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A “ticking time bomb” accused of assaulting an elderly man and two cops Monday and then released without bail was arrested again Friday when he tried to shove a Brooklyn straphanger onto the subway tracks — in what critics ripped as another case of junk justice in the Big Apple.
The 24-year-old victim was walking on the northbound N train platform in Sunset Park’s 59th Street station Friday morning when Ricky Vidal, 23, allegedly shoved him from behind toward the tracks, police sources said.
Vidal had been arrested Monday, accused of assaulting a 73-year-old with the man’s own cane as he waited for a bus in South Ozone Park, according to a criminal complaint.
When police arrived, he allegedly punched one in the face giving him a black eye and then head-butted another, according to the complaint, which said both cops went to the hospital.
Vidal was hit with a slew of charges including felony assault for injuring someone older than 65 and criminal possession of a weapon, records show. Yet he was released without bail at 10 p.m. Tuesday by Judge Anthony Battisti, an appointee of former Mayor Bill de Blasio.
The Queens District Attorney’s office said it had asked for $5,000 bail.
“The guy is literally a ticking time bomb. His behavior continues to spiral out of control. He is clearly an untreated, mentally ill individual in the transit system. Releasing him back to the streets puts New Yorkers and even cops in danger,” a law enforcement source told The Post.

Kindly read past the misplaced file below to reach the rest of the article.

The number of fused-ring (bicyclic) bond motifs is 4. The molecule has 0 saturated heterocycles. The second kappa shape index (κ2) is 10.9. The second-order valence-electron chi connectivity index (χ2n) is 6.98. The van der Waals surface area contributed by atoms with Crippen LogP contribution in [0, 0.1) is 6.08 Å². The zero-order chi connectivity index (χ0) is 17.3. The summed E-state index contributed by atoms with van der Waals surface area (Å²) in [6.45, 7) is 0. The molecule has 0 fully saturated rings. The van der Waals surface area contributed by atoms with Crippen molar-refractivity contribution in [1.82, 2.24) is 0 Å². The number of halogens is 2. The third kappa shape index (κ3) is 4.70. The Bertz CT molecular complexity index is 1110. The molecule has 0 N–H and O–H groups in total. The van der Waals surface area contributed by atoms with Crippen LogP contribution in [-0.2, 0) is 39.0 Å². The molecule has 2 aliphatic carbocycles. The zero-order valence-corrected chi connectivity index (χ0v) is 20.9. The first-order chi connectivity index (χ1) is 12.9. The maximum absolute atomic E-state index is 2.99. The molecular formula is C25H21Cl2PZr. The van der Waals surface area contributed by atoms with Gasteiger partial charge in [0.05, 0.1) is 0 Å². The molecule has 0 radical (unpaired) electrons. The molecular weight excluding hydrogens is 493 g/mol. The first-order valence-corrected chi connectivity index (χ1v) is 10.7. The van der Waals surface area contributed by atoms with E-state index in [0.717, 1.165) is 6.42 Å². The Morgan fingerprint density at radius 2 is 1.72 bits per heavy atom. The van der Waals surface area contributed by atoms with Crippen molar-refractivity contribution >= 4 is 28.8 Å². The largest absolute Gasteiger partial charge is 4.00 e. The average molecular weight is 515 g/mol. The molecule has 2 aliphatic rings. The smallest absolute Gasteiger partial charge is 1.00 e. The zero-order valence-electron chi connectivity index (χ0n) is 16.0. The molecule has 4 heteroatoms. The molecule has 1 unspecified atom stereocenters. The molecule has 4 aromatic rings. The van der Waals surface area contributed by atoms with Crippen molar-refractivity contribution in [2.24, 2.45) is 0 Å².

The source added that “It’s like these judges just don’t care.”
A court system spokesman did not immediately return a request for comment.
As Vidal allegedly went on to assault someone else Friday, the man was saved from danger when another subway rider came to the his rescue.
The good Samaritan, who only wanted to be identified as Jose, said he heard a commotion on the platform and rushed to help. He said he had been on the subway on April 12 and his train pulled into the 36th Street station just after Frank James was accused of shooting passengers on a packed N train across the platform.
“I was determined if something happened like that in front of me that I wasn’t going to stand by and sit idle, and pull out my phone and record, which is why I responded,” Jose said.
An Army combat veteran, Jose said he warned Vidal to stop pushing the commuter and when he failed to do so, he put him in a chokehold. He said the assailant briefly passed out and he released the hold, but held onto Vidal until police arrived.
“He got aggressive with them. He almost kicked one of them into the train tracks,” he said.
He said the victim seemed shaken up and was very appreciative.
The victim’s roommate told The Post that the man had been his way back home to family in Rhode Island Friday.
“Some guy basically tried to kill him just randomly,” the roommate said.
Vidal, who was charged with reckless endangerment and was in an unidentified hospital Saturday, according to court personnel.
He has a history of violent behavior, getting aggressive with police officers who tried to remove him from a subway train in the Bronx on April 5, sources said.
There were six prior calls to police about Vidal being emotionally disturbed, sources said.